Long Beach, NY - February 15th, 2016 - Today, Assemblyman and former federal corruption prosecutor Todd Kaminsky released the first ad in his campaign to replace convicted former Senator Dean Skelos. The ad, which will run on cable stations across the South Shore, highlights Kaminsky’s record of reform and his career-long commitment to rooting out corruption--whether the perpetrators are Democrats or Republicans.
As the former lead prosecutor of the federal government’s local public corruption unit, Kaminsky won big cases against corrupt Democrats and Republicans before his election to the State Assembly.
Since then, Kaminsky has delivered results for Long Island, winning tax relief for Sandy victims, significantly increasing education funding for the South Shore, and passing ethics reforms to hold Albany lawmakers accountable.
After releasing the ad, Kaminsky said: "We must end corruption and end it now. As a former federal corruption prosecutor, I've taken down both Democrats and Republicans - because if you break the public's trust, you must be held accountable. Unfortunately, the critical fight for honest and ethical government continues.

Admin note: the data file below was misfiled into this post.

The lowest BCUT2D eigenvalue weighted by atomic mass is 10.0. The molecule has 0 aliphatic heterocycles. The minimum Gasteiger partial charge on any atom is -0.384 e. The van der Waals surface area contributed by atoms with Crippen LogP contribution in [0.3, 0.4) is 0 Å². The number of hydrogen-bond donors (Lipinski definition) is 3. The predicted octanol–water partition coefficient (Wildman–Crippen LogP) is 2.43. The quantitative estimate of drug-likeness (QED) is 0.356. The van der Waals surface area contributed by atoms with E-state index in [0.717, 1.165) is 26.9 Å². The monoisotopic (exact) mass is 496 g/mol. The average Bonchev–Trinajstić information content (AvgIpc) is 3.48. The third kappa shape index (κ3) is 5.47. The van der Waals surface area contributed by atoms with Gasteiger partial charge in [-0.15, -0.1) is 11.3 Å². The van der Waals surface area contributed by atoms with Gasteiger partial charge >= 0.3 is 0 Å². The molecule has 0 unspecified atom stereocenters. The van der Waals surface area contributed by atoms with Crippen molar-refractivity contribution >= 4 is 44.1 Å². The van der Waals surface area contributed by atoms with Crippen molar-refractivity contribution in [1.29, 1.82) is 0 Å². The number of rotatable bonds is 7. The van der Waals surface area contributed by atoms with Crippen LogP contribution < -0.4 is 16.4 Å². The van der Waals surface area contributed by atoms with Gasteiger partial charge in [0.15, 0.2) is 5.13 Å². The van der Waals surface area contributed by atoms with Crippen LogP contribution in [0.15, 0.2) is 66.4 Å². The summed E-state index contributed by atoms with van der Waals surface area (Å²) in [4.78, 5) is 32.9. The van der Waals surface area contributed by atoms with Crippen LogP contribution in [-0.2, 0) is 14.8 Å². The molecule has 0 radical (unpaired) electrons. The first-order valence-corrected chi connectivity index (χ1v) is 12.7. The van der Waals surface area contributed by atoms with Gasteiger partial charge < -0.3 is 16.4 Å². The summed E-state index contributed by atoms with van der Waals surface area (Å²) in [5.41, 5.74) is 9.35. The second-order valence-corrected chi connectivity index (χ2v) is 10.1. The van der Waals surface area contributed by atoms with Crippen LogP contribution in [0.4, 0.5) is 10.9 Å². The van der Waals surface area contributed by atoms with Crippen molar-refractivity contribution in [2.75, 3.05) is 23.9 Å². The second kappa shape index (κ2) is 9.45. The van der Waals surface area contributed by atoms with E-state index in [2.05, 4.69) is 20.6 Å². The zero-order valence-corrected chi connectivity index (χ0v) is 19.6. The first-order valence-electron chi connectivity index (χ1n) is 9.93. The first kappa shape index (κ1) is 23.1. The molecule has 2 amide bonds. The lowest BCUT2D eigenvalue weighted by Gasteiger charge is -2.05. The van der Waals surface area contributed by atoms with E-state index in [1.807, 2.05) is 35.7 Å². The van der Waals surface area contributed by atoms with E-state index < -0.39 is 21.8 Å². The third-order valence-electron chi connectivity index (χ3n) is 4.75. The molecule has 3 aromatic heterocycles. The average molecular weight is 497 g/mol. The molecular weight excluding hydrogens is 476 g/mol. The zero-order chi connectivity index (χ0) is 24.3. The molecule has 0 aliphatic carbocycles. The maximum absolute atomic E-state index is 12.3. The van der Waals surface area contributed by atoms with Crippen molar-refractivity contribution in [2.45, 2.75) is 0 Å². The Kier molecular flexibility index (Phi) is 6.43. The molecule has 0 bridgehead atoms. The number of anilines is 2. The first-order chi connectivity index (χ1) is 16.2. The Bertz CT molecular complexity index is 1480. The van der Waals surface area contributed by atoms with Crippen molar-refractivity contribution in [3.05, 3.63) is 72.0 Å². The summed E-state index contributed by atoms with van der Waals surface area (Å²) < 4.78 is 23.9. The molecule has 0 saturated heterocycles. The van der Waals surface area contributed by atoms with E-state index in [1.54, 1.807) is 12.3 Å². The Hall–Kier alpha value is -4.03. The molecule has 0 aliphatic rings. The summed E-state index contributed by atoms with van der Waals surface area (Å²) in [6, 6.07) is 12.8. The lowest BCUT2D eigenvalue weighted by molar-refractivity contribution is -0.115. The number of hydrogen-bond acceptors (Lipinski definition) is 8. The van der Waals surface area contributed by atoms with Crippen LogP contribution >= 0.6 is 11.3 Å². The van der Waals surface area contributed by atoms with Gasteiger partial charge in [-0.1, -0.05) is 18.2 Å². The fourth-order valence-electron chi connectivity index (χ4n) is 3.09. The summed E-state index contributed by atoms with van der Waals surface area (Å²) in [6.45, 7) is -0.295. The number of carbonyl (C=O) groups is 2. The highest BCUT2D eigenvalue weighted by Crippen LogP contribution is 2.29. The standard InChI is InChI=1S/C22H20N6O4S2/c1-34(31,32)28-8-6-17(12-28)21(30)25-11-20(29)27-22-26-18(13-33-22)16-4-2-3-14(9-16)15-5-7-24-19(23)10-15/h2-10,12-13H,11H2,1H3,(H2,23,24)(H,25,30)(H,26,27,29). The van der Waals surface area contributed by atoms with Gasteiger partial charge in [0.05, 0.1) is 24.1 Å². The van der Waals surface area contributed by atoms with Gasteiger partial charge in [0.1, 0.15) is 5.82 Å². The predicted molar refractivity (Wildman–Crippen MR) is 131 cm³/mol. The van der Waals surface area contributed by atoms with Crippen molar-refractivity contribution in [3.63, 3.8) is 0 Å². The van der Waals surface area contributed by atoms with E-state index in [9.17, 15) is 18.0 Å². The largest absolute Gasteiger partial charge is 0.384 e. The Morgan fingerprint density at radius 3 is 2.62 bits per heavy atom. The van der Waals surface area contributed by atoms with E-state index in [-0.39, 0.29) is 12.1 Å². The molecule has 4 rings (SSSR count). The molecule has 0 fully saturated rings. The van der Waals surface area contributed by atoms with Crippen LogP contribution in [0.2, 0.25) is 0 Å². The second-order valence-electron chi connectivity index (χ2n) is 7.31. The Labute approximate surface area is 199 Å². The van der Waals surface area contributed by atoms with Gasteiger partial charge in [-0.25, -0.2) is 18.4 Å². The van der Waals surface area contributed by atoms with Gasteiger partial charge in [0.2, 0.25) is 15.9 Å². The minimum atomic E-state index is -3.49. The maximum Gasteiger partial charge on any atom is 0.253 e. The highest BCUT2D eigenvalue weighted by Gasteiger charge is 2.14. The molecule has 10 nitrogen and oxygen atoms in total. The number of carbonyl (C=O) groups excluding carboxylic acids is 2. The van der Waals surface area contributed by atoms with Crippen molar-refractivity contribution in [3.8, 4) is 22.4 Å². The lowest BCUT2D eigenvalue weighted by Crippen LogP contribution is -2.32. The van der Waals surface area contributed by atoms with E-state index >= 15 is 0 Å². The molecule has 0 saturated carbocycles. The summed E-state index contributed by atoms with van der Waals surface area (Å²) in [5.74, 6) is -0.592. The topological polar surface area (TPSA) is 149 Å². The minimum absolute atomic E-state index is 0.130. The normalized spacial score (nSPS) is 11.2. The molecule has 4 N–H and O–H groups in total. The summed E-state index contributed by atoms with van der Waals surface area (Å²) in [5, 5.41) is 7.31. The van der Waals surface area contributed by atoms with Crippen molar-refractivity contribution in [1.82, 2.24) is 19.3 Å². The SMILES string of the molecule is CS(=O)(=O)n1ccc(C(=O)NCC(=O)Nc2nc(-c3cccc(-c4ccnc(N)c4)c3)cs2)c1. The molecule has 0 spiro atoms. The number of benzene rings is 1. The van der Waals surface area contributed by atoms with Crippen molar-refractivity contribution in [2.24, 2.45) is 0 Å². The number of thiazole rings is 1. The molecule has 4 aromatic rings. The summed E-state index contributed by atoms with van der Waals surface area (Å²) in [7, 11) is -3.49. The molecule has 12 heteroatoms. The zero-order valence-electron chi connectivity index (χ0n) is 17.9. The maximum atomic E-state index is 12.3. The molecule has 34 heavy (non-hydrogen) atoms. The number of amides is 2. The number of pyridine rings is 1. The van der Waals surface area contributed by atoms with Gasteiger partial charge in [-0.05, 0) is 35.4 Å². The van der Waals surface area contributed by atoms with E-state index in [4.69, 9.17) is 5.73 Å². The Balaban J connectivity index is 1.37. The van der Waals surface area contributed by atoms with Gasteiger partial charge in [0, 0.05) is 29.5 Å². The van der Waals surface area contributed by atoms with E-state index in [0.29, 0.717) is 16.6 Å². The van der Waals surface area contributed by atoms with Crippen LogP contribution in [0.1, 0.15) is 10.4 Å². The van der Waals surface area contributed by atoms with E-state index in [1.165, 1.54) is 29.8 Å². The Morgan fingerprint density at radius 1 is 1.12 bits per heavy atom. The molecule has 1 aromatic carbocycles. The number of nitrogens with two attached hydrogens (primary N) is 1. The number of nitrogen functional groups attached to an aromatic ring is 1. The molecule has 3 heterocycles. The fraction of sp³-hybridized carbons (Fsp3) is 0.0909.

Long Islanders are sick and tired of elected officials who look out for themselves and don’t put taxpayers first. I call on all New Yorkers who want to see real change in Albany to join us in this crucial fight for our state’s future."
About Todd Kaminsky
Assemblyman Kaminsky has spent his career fighting for Long Island families and working to end government corruption. As a federal prosecutor representing Long Island, Brooklyn and Queens, and as acting deputy chief of the Public Integrity Section, Todd took down corrupt elected officials, drug kingpins and other major felons.
In 2014, Todd was elected to represent the South Shore in the New York State Assembly. During his first term, Todd fought for and won ethics reforms, tax breaks, aid for Sandy victims, and a new emergency center at South Nassau Communities Hospital. Todd authored the most laws by a first-year assemblymember in recent New York State history.